Green Chemistry applies to and impacts many fields – from pharmaceuticals to household items. Some examples of Green Chemistry successes follow. Click on the links for more information on these and other international success stories.
“Everything we do is for industry; to really bring forward inclusive and sustainable development. We believe that chemicals play an extremely important role in the performance of industry, not just the production, but in our every-day lives – in the application. We therefore must work together with industry.” - Petra Schwager, UNIDO Global Project Coordinator
The discovery of a catalytic chemical process, called metathesis, earned the Nobel Prize in Chemistry in 2005. Using much less energy, it can reduce greenhouse gas emissions for many key processes. The process is stable at normal temperatures and pressures, can be used in combination with greener solvents, and is likely to produce less hazardous waste. Further progress in the development of this process led to the Presidential Green Chemistry Challenge Award in 2012, when metathesis was demonstrated to break down natural oils and recombine the fragments into high-performance chemicals. Metathesis has implications for the manufacture of, among others, detergents.
Many chemicals, and much water and energy are needed to manufacture computer chips. A 2003 study estimated a ratio of 630:1 in terms of chemicals and fossil fuels required to make one computer chip – i.e. it takes 630 times the weight of the chip in source materials to make one chip (in comparison, the ratio for manufacturing a vehicle is 2:1).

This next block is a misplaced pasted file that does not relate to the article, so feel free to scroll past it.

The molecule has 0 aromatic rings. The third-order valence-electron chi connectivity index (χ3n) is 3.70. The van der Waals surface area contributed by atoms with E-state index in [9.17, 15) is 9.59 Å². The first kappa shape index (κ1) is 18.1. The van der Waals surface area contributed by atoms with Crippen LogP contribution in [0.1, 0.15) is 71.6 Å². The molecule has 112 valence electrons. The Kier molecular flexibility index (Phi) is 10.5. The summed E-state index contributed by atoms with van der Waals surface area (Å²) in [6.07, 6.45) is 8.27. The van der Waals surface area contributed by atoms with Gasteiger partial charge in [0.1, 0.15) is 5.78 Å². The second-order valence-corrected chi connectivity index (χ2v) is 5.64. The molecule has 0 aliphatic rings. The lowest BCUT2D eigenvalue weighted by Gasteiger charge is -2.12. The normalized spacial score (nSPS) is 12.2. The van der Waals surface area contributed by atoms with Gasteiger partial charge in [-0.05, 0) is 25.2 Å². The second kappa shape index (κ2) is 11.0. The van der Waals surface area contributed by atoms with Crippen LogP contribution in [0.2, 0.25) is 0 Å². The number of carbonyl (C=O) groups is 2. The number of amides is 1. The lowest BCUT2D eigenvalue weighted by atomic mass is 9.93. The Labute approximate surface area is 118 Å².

Advances in Green Chemistry include:
Pharmaceutical research, besides investigating new medical solutions, also focuses on ways to reduce harmful side-effects and processes that produce less toxic waste. Some Green Chemistry successes include:
Many companies are developing plastics made from renewable, biodegradable sources. Successes include:
Oil-based paints containing synthetic resin made from dicarboxylic acid (known as alkyd paints), give off organic compounds. These volatile compounds evaporate from the paint as it dries and have environmental impacts. Improvements in this area include:
Governments and scientific communities throughout the world recognise that the practice of green chemistry and engineering not only leads to a cleaner and more sustainable earth, but also is economically beneficial with many positive social impacts. These benefits encourage businesses and governments to support the development of sustainable products and processes. - https://www.acs.org